Asked about the West Midlands, most Brits from outside the region will probably cite the much maligned ‘Brummie’ accent as their first impression. We at WSA like to think of the local accent as lilting and lovely rather than grating, and, accents aside, expats are sure to be won over by the region’s superb schools and universities, transport links, history and culture. Throughout the West Midlands one is never too far from some of the loveliest of England’s green and gently rolling countryside.
The population of the West Midlands is ethnically diverse and expats will most likely find locals to be warmly welcoming to (and unfazed by) newcomers. Immigration has been good to the region and local attitudes tend to reflect this. A 2011 study by the UK government Office of National Statistics found the area to be the second most ethnically diverse in the UK (with London being the most diverse). The West Midlands has welcomed expats from across the globe, with the most notable foreign born populations hailing from Asia (mostly India and Pakistan), Africa and the Caribbean, Ireland and Poland. Expats might note that much of this diversity is concentrated in the larger cities, with more rural areas having smaller foreign born populations.
The West Midlands encompasses several large cities, most notably Birmingham, the UK’s ‘Second City’ and the largest and most populous city outside of London. During the Industrial Revolution Birmingham was one of England’s urban powerhouses, with the local workforce focussed on the production of small items such as guns, jewellery, pens and buttons. The local transportation system relied heavily on an intricate network of canals, leaving today’s inhabitants rightly proud to live in a city with ‘more canals than Venice’.
Birmingham has come a long way since the days of the heavy industry. It is now a vibrant and economically stable city which boasts some incredible culture – the world renowned City of Birmingham Symphony Orchestra is housed in the Symphony Hall and the nearby Library of Birmingham is the largest in the UK. Having opened to much acclaim in 2013, the Library is considered the crown jewel of Birmingham’s urban regeneration programme. The city has excellent shopping facilities, theatres, museums and cinemas as well as a number of professional football (soccer) teams most notably Aston Villa and Birmingham City.
The West Midlands region is exceptionally well connected - and rightly so, being the metaphoric and literal crossroads of the country. Several motorways crisscross the West Midlands, and the newly modernised Birmingham New Street station connects trains to destinations all over the UK. Birmingham International Airport is in fact situated in nearby Solihull, and is served by close connections to the M40, M42 and M6 motorways.
Transportation continues to evolve and Birmingham will eventually be home to a terminal for a new high speed rail connection between London, the Midlands and the North of England.
Birmingham is home to several excellent universities and whilst the entire region is well served for independent, fee paying schools, It also has some superb grammar schools (selective state schools) which may appeal to expats. In addition, the nearby areas of Sutton Coldfield and Solihull have some of the best performing non selective state schools in the country.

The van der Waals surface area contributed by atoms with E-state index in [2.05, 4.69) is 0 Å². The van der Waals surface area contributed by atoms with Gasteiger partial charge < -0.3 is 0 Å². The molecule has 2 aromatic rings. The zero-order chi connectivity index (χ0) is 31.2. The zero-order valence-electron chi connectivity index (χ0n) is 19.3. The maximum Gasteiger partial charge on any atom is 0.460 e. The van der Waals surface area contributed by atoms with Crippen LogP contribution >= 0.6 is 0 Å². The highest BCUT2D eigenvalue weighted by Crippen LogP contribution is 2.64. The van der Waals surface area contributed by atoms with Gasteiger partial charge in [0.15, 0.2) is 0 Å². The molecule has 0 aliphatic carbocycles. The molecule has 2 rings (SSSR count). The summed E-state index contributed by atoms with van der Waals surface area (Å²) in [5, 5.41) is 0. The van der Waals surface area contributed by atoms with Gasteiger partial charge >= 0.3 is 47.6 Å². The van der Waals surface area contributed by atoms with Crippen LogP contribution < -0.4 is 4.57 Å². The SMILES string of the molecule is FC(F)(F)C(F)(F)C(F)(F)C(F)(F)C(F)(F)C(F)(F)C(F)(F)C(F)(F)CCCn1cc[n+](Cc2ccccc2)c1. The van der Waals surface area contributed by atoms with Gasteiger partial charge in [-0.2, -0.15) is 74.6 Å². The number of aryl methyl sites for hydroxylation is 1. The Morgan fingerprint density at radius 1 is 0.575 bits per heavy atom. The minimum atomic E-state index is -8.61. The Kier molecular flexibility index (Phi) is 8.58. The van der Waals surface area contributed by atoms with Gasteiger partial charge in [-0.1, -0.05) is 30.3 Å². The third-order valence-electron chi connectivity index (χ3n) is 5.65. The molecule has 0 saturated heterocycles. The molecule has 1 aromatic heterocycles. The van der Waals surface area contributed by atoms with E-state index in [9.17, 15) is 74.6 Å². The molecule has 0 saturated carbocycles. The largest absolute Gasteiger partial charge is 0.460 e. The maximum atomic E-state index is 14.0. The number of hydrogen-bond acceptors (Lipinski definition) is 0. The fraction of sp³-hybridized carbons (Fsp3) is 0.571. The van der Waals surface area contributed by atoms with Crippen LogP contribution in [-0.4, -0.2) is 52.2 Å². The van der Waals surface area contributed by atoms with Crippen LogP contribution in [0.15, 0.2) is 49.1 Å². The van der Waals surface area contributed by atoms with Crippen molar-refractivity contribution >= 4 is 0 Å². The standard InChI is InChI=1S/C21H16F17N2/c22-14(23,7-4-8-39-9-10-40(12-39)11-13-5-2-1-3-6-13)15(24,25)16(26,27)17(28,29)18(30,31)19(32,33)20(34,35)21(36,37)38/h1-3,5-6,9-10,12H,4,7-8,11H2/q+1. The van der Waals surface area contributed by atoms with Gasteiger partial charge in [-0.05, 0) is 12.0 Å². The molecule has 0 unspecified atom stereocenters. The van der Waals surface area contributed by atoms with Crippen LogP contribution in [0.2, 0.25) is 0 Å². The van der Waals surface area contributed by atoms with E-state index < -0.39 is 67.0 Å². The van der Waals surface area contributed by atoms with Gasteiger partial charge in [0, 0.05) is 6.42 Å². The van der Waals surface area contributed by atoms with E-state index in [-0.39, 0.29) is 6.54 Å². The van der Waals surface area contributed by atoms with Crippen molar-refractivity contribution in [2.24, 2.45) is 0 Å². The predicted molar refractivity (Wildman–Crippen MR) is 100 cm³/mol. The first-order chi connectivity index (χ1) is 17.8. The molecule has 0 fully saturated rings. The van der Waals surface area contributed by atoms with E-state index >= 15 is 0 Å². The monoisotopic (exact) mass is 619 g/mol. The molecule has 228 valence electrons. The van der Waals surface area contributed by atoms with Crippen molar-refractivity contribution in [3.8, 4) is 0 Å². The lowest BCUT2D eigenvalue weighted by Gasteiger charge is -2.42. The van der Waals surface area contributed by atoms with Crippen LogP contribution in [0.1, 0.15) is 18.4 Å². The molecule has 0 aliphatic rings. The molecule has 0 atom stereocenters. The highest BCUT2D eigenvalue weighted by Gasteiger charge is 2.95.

Around a 30 minute drive from Birmingham is Coventry, the second largest city in the West Midlands. Coventry city centre was almost completely destroyed in the Second World War, and what has replaced the original town is somewhat unlovely (although perhaps an interesting insight into post war architecture!). Look past that and the city offers interesting history (think, Lady Godiva on her horse!), some beautiful villages and incredibly fast rail links to London (around 1 hour).
The wider region encompasses the counties of Herefordshire, Shropshire, Staffordshire, Warwickshire and Worcestershire. The West Midlands has several smaller cities and towns – including Stoke on Trent, Walsall, Wolverhampton, Solihull, Worcester, Cannock, Shrewsbury and the beautiful Royal Leamington Spa.
The West Midlands is a large area offering many distinct living options – urban, suburban, semi-rural and rural. Reflecting this, house prices vary considerably across the region. Warwickshire has the most expensive properties, whilst Staffordshire is the least expensive area. Throughout the region, property is considerably less expensive than London and the South East. According to Rightmove the average 2016 sale price was GBP 210,081 (compared with GBP 376,820 in the South East and GBP 599,843 in London). Rents average at GBP 680 pcm (source - Homelet).
Expats will be attracted to the numerous prestigious independent schools situated in the West Midlands. These include Warwick School, Hereford Cathedral School, Malvern College and several schools under the Kind Edward VI Foundation brand, to name but a few.
The West Midlands area may not have the initial dazzle and bright lights of London and the South East, but expats looking to explore the UK and experience what lies beyond the capital would do well to consider a home in this centrally located, well connected region.